Hypertrophy means an increase in size - which depending on what it's referring to can be good or bad. If you're a body builder you want your muscles to hypertrophy - if it's the your heart's ventricular - not so good.

Effacing or effacement means thinning. The subarachnoid space is difficult for me to explain as it is complex. Think of it as the the area (like a vein or artery) that contains the cerebrospinal fluid that feeds and protects your spinal column. Try goggling spinal subarachnoid space - it'll be easier to understand.

Several approaches are used to treat a Syrinx - the causation may play a part in determining the treatment as well as your SX (symptoms). Sometimes it's drained or surgically removed - other times it's monitored for a period of time. Be certain the neurosurgeon has great skills and experience in treating Syrinxs.

The medical term for bone spurs is osteophytes. They are really not spur like - they are smooth over growth of bone. They are considered a marker of spinal degeneration (aging). However they can occur at many ages.

The above is simply definitions of some of the medical terms used in your MRI results. When you put it all together what does it mean? You certainly have some significant factors for back pain - and what the entire picture means only a good Neurosurgeon can explain. Sorry I can't be more definitive.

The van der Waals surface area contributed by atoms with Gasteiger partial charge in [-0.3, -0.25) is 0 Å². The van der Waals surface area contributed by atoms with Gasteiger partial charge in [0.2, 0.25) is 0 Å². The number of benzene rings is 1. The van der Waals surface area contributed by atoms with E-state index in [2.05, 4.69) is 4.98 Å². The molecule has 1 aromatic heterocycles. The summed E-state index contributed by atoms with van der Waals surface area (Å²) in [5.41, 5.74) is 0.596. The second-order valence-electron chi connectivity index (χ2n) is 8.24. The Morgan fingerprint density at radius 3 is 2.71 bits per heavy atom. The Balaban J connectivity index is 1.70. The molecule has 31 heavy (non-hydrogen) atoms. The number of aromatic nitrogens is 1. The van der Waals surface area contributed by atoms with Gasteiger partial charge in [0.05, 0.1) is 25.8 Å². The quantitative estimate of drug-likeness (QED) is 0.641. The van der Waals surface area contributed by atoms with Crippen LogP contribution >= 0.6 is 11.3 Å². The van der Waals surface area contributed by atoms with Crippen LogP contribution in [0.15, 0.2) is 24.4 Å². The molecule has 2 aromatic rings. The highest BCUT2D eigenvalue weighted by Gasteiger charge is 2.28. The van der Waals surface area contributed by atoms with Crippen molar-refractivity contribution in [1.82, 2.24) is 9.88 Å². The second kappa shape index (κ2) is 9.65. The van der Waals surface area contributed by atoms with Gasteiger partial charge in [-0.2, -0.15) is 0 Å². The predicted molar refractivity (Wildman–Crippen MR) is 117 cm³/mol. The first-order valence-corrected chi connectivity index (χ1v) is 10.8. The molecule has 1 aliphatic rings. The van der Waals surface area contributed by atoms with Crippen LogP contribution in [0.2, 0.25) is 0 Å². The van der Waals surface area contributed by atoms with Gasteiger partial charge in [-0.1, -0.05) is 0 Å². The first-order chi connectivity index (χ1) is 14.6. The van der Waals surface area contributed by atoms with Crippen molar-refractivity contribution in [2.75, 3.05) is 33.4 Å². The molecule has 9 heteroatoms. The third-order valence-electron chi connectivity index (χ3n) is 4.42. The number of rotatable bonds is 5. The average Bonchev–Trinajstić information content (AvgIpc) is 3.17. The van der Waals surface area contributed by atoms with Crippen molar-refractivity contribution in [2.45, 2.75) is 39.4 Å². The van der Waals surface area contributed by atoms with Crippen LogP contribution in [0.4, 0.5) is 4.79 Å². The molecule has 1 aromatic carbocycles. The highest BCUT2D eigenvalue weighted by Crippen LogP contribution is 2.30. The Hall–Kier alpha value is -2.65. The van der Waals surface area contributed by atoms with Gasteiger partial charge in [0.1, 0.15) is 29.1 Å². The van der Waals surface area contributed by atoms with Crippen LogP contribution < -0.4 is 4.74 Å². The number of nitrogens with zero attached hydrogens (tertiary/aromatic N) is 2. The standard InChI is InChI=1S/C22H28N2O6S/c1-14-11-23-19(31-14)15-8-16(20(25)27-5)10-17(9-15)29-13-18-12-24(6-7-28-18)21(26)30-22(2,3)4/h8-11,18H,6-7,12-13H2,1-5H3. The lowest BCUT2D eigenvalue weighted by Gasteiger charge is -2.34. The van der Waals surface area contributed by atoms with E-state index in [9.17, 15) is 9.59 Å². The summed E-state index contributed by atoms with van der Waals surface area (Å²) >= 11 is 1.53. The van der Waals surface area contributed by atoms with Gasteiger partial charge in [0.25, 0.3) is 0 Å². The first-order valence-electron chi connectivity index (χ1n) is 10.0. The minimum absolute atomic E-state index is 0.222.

I would not be surprised if surgical intervention is suggested and maybe well advised. However we all know that spinal surgery should be a considered as a last resort. If this was my MRI - I would seek a second opinion after consulting the physician that ordered it. Educate yourself, as you are now trying to do. Know the terms well so you can speak fluently with the physicians. Ask lots of questions. Know the pros and cons - the goals. What can you expect in 5-10 and 20 years? Research and read all you can.  The educated and assertive patient often gets the best care.

If you have a specific question on a term - please feel free to ask. I hope something I have offered has been of help. I wish you the very best as unfortunately I think you may have a difficult road ahead.You have your age in your favor.  My heart goes out to your.

I'll look forward to hearing more from you.

Best of Luck,
~Tuck
2 Comments
Thank-you Tuck, for such a wonderful and detailed answer. Everyone should get a copy of their US/CT/MRI radiology reports, and a CD of the actual data. Then additional input like this is possible, and the data can be shared with other medical resources. We are not doctors, but we do, as Tuck provided, have experience into what the details really mean. These details do not have to be meanless data if we all share our knowledge gleaned from our doctor interactions. Again thxs Tuck!
You're very welcome. I hope our poster read this too. I understand MRI reports much better than I explain them. LOL

You're right - and I forgot to add that we should all get a copy of our radiology reports.  I guess I assumed they had it when the wrote it here - but you know what happens when we assume. 0)